After two singles and promotional tours to promote them, out Philadelphia-based singer Tony Enos has finally completed work on his debut album, “Did It Rite. ”
“There was a lot of stop-and-start involved,” he said about the delay. “I’m glad it’s finally out. It took three years to complete this album, so hopefully in the future it’ll be much quicker.”
The majority of the songs on the album, which features both of his 2008 singles, “Work It Out” and “Good Love (Grilled Ham & Cheese),” were written before recording commenced.
“There was maybe one or two that I swapped out,” he said. “There’s a track on there called ‘Living for the Weekend’ that I had swapped out because I really loved the song and wanted it on the album. The entire album is written from a really sexually confident place in my life. That’s kind of the overall undertone for the album.”
His album also reflects some influences from Philadelphia’s rich musical history.
“I love where I’m from. I love my city. No matter where I go, when I come over that bridge or that highway and see the Philly skyline, I know that my heart is here. Philly has influenced me a great deal, from the Philly Sound to all of the fantastic music that came from Gamble & Huff and Patti LaBelle. You can definitely hear those influences in my music.”
Besides being a singer-songwriter, Enos is also a choreographer, dancer, producer and the head of his own indie label, Lil’ T Fashion & Entertainment.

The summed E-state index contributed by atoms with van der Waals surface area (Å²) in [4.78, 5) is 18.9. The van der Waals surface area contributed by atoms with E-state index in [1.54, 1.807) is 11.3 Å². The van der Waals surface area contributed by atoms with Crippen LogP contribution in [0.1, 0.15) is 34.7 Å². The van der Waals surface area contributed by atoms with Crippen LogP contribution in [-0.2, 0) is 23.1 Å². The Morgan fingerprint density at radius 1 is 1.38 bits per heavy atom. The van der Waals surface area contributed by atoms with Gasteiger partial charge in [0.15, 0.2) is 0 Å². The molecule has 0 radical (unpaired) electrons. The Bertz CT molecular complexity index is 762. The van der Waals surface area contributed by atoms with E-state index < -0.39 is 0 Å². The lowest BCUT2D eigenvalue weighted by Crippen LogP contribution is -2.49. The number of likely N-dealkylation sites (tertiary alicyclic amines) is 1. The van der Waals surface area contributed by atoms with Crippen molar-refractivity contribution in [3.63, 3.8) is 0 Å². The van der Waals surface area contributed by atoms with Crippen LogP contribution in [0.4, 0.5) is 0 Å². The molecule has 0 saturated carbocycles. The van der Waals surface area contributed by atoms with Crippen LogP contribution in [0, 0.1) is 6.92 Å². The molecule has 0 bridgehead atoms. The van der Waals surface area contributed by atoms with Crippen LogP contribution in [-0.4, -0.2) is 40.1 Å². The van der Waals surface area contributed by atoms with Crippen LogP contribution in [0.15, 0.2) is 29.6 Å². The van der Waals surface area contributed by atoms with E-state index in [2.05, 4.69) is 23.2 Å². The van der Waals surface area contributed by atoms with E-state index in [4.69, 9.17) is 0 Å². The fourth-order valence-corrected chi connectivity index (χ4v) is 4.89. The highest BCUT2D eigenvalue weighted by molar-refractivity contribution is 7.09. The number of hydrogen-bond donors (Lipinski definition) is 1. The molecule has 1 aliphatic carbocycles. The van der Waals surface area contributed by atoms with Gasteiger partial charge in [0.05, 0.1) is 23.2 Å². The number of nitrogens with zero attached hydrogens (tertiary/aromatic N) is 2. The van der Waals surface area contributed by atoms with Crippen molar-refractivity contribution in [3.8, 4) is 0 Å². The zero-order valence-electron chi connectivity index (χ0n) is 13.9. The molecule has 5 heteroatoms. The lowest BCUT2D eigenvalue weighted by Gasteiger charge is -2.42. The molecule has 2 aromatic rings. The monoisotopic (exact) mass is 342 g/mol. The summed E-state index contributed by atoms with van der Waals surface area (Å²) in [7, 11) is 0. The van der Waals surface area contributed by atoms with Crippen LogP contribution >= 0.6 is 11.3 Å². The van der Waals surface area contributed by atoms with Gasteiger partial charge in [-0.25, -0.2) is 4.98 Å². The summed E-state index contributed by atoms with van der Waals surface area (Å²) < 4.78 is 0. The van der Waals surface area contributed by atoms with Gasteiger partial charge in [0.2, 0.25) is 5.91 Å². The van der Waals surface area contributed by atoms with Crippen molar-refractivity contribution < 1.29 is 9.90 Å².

We’re guessing all of those titles had a little something to do with why the album took so long to complete.
“Being in a startup company, your attention is always in a million different directions,” Enos said. “So, between my ADD and my producer’s schedule, which is insane as well, that’s why there was so much stop-and-start. Finally in the past year, that is when I buckled down and I was like, ‘We have to finish it this year. I can’t wait any longer.’ There was just a lot on the table: touring and promoting the two first singles from the album. That’s what took up most of my attention.”
The 25-year-old may have taken a while to deliver the goods, but you can’t knock his hustle. He got his start in the entertainment business at an age when most only dream about life in the spotlight. A little more than a decade later, he’s calling his own shots and has established himself as a significant player in the Philadelphia music scene.
“I started out as a professional dancer when I was 14,” he said. “I started Lil’ T Entertainment in 2006 and just kind of buckled down and honed my own craft. In the future, I’m looking forward to signing new artists and writing and producing for them, especially in Philly because there are so many talented people. The ratio of talented people to opportunities is something that really needs work in Philly. Hopefully I’ll get to do great things with the talent in Philly.”
Enos has also used his talents to take on more charitable endeavors, such as initiating Our Lady of Fatima and Our Lord Foundation for HIV and AIDS. He said his desire to start these charities stemmed from his family and upbringing.